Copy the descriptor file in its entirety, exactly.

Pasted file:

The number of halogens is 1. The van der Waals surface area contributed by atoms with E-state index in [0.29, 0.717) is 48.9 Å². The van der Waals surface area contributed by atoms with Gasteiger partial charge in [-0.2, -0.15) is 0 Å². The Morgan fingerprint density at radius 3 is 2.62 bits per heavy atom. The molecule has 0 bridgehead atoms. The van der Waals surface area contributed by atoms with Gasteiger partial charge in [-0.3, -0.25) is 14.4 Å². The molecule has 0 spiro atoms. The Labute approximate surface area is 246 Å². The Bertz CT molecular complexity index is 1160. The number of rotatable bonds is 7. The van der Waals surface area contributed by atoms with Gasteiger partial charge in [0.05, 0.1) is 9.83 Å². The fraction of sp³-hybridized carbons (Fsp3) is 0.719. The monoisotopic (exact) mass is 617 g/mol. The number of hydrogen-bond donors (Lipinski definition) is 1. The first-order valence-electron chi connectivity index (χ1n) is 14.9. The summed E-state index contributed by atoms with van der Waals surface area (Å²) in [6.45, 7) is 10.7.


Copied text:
The number of halogens is 1. The van der Waals surface area contributed by atoms with E-state index in [0.29, 0.717) is 48.9 Å². The van der Waals surface area contributed by atoms with Gasteiger partial charge in [-0.2, -0.15) is 0 Å². The Morgan fingerprint density at radius 3 is 2.62 bits per heavy atom. The molecule has 0 bridgehead atoms. The van der Waals surface area contributed by atoms with Gasteiger partial charge in [-0.3, -0.25) is 14.4 Å². The molecule has 0 spiro atoms. The Labute approximate surface area is 246 Å². The Bertz CT molecular complexity index is 1160. The number of rotatable bonds is 7. The van der Waals surface area contributed by atoms with Gasteiger partial charge in [0.05, 0.1) is 9.83 Å². The fraction of sp³-hybridized carbons (Fsp3) is 0.719. The monoisotopic (exact) mass is 617 g/mol. The number of hydrogen-bond donors (Lipinski definition) is 1. The first-order valence-electron chi connectivity index (χ1n) is 14.9. The summed E-state index contributed by atoms with van der Waals surface area (Å²) in [6.45, 7) is 10.7.